Have you ever noticed any skull indentation on your head or in any of your family’s? We do not mean to scare you, but most skull indentation causes may signify something serious and would need medical attention. Because come to think of it, why get a bone dent if there’s nothing wrong, right?
But let us not jump to further conclusions. Here, we have listed down the main skull indentation causes, how one gets them, and how doctors diagnose and treat them.
Are Skull Indentations Normal?
Don’t get us wrong; we understand and accept the fact that all of us have different head shapes and bone formations. The irregularity of one’s skull shape and formation may indicate an anatomical variation, and this is normal. Let’s just say that the shape and size of our heads differ like how our facial features do.
However, there are dents in the head that require medical attention. This, accompanied by other signs and symptoms may indicate a medical condition that requires immediate assessment, diagnosis, and treatment.
If you or a family member noticed anything different in your head shapes and sizes, be assertive and consult your doctor as soon as possible. Only they can determine if the skull indentation cause is worth a doctor’s visit or may be considered as a natural condition.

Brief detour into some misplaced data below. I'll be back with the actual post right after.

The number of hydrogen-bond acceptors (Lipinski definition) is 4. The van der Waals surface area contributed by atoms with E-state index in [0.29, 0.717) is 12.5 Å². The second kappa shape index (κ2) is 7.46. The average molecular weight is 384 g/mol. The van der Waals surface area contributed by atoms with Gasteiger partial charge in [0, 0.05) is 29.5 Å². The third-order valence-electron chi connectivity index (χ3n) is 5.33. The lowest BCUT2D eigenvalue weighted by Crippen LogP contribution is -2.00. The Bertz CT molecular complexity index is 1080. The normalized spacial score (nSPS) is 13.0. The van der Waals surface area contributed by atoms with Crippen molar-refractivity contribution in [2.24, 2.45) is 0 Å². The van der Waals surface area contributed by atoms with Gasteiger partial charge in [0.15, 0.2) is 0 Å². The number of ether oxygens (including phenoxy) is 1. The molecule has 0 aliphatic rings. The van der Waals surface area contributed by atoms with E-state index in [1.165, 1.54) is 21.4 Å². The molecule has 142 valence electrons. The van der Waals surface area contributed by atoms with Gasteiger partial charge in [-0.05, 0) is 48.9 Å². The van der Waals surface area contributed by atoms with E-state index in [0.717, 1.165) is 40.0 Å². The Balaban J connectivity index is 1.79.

Skull Indentation Causes
Congenital Skull Indentation
We understand how babies come out of their mother’s womb during childbirth. A newborn’s skull and bones are still soft during this time, so in the event that the mother gives birth via normal delivery, a newborn’s head may become misshapen to accommodate the width of the mother’s pelvis. The birth process dictates if the congenital skull upon birth is deformed or not.
Typically, there is nothing to worry about since this malformation gradually corrects itself, forming a normal circular skull. However, there are congenital skulls that are already fused together upon birth, caused by congenital anomalies like Apert or Pfeiffer syndrome. These genetic abnormalities tend to make the skull depressions look noticeable and may require further assessment.
Head Injuries or Trauma
Skull fractures, obviously, can cause head deformities. Head injuries, depending on the impact, may affect not just the bones but also the brain and the spine. A car accident, fall, or a severe blow to the head can cause what’s called skull depression or skull fracture.
A skull depression makes a part of your skull crush in toward your brain. A skull fracture breaks the bones either inwards or outwards, with the former pressing into the brain, and the latter opening up your head, making you susceptible to infection of the brain. Both kinds of injuries require emergency medical treatment.
Also called the vanishing bone disease, Gorham’s disease is a rare bone disease that up until today has no known cause. Only the symptoms of having bone loss and abnormal blood vessel growth make this rare condition concrete. Typically appearing in patients’ skulls, collarbones, pelvic bones, ribs, spines, or jaws, this condition may cause medical problems depending on its location.